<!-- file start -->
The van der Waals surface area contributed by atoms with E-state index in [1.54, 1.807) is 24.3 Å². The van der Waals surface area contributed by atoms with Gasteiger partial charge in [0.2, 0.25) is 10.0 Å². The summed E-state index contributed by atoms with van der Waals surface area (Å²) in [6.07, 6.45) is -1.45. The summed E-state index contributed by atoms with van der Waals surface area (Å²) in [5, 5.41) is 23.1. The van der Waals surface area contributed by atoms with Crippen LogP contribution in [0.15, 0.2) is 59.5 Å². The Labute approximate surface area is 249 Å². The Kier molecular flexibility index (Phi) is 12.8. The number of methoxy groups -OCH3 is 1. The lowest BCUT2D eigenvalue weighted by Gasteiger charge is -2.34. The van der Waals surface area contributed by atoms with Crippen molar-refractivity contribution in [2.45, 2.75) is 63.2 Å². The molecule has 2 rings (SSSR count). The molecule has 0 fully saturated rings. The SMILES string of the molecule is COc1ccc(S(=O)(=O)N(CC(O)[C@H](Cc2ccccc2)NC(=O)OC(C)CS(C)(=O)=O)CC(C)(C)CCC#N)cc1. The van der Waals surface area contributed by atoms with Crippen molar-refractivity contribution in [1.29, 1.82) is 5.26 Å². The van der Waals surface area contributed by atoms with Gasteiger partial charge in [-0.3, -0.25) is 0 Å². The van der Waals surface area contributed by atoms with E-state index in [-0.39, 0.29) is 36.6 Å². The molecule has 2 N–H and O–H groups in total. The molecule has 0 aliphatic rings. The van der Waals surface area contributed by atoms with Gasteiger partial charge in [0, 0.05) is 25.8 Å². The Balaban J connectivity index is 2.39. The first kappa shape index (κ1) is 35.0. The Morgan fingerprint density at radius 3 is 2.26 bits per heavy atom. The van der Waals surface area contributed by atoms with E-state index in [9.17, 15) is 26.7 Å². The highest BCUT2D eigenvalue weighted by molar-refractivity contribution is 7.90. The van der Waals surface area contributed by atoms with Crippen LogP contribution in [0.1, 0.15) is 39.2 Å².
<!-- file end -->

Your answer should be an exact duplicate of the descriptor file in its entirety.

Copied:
The van der Waals surface area contributed by atoms with E-state index in [1.54, 1.807) is 24.3 Å². The van der Waals surface area contributed by atoms with Gasteiger partial charge in [0.2, 0.25) is 10.0 Å². The summed E-state index contributed by atoms with van der Waals surface area (Å²) in [6.07, 6.45) is -1.45. The summed E-state index contributed by atoms with van der Waals surface area (Å²) in [5, 5.41) is 23.1. The van der Waals surface area contributed by atoms with Crippen LogP contribution in [0.15, 0.2) is 59.5 Å². The Labute approximate surface area is 249 Å². The Kier molecular flexibility index (Phi) is 12.8. The number of methoxy groups -OCH3 is 1. The lowest BCUT2D eigenvalue weighted by Gasteiger charge is -2.34. The van der Waals surface area contributed by atoms with Crippen molar-refractivity contribution in [2.45, 2.75) is 63.2 Å². The molecule has 2 rings (SSSR count). The molecule has 0 fully saturated rings. The SMILES string of the molecule is COc1ccc(S(=O)(=O)N(CC(O)[C@H](Cc2ccccc2)NC(=O)OC(C)CS(C)(=O)=O)CC(C)(C)CCC#N)cc1. The van der Waals surface area contributed by atoms with Crippen molar-refractivity contribution in [1.29, 1.82) is 5.26 Å². The van der Waals surface area contributed by atoms with Gasteiger partial charge in [-0.3, -0.25) is 0 Å². The van der Waals surface area contributed by atoms with E-state index in [-0.39, 0.29) is 36.6 Å². The molecule has 2 N–H and O–H groups in total. The molecule has 0 aliphatic rings. The van der Waals surface area contributed by atoms with Gasteiger partial charge in [0, 0.05) is 25.8 Å². The Balaban J connectivity index is 2.39. The first kappa shape index (κ1) is 35.0. The Morgan fingerprint density at radius 3 is 2.26 bits per heavy atom. The van der Waals surface area contributed by atoms with E-state index in [9.17, 15) is 26.7 Å². The highest BCUT2D eigenvalue weighted by molar-refractivity contribution is 7.90. The van der Waals surface area contributed by atoms with Crippen LogP contribution in [0.1, 0.15) is 39.2 Å².